</div>
</dialog>

<button id="open-dialog">
  Open Dialog
</button>

After taking care of the markup we will need to remove any padding around the dialog element and style the .modal-content instead.

/* Dialog Reset */
dialog {
  border: 0;
  padding: 0;
  background: transparent;
  max-inline-size: min(65ch, 100% - 3rem);
}

.modal-content {
  padding: 2rem;
  background-color: #fff;
}

Creating a component

I like looking at web development as this big puzzle. We usually like to create patterns that we can use to connect 4 worlds: HTML, CSS, JavaScript and Data. We create (puzzle) pieces of reusable code that we then connect to create interfaces. One of the most common patterns in the frontend world is Components.

Below, I’ve created an example on how I would structure my code to create a reusable modal component using plain HTML, CSS and JavaScript. You can also find a Flynt Component that you can drop into your project right away: View on GitHub.

Click on the button to load the content from codepen.io.

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Why you should use it

  1. Accessibility: The <dialog> element is designed to be accessible, making it a valuable choice for developers committed to creating inclusive web experiences. It follows best practices for keyboard navigation and screen reader compatibility.
  2. Ease of Use: Implementing a modal dialog with <dialog> is straightforward. You only need to define the dialog’s content within the element, set its ID, and handle its display and interaction through JavaScript.
  3. Focus Management: The <dialog> element automatically manages the focus within the dialog, preventing users from tabbing outside the modal, which is essential for accessibility and a smoother user experience.
  4. No dependencies: No need to load any external JavaScript libraries.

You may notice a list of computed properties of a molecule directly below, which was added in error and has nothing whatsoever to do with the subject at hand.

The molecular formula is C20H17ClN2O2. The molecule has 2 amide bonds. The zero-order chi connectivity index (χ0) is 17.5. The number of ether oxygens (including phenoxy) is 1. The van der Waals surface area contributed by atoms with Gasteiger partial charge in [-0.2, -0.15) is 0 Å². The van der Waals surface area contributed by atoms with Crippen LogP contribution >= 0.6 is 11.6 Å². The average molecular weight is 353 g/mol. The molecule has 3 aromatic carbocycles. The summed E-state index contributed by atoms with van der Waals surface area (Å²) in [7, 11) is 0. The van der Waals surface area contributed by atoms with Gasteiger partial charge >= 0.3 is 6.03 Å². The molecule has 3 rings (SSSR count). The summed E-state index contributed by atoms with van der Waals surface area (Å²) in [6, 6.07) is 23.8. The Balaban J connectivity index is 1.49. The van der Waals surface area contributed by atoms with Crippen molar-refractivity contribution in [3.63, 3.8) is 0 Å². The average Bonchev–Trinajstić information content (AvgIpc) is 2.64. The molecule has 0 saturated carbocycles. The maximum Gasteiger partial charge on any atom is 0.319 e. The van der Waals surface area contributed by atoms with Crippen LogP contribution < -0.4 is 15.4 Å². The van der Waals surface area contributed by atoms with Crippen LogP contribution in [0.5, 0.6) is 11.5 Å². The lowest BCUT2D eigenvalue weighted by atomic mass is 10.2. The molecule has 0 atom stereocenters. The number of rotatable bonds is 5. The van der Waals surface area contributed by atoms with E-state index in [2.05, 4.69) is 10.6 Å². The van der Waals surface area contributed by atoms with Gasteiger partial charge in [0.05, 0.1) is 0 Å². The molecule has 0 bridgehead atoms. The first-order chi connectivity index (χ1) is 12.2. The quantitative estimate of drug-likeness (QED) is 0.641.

Why you might want to avoid the dialog element

The dialog element can be a useful tool in certain situations, but there are cases where it might be more suitable to use a JavaScript library or framework instead. Here are some scenarios when you might want to avoid using the <dialog> element and opt for a library or framework:

  1. Legacy Browser Support: If your project requires support for older browsers (mainly Internet Explorer) that do not support the <dialog> element, using a JavaScript library can be the only viable option to implement modal dialogs.
  2. Complex Interactions: If your modal dialogs involve complex interactions, such as multi-step forms, dynamic content loading, or integration with other components, using a library like Solid, React, or Vue.js can help manage these interactions more effectively.
  3. Animations and Transitions: Creating smooth animations and transitions in modal dialogs may be challenging with just the <dialog> element. JavaScript libraries often provide more advanced animation options and transitions that can enhance the user experience.

Conclusion

The <dialog> HTML element is a valuable addition to the web developer’s toolkit. It simplifies the creation of modal dialogs while maintaining accessibility and user-friendliness. By following best practices and integrating it seamlessly into your web applications, you can enhance the overall user experience and make your interactions more intuitive and engaging.

But what about you? Have you used the dialog element? IIf so, what did you like or didn’t like about it? Reach out on 𝕏.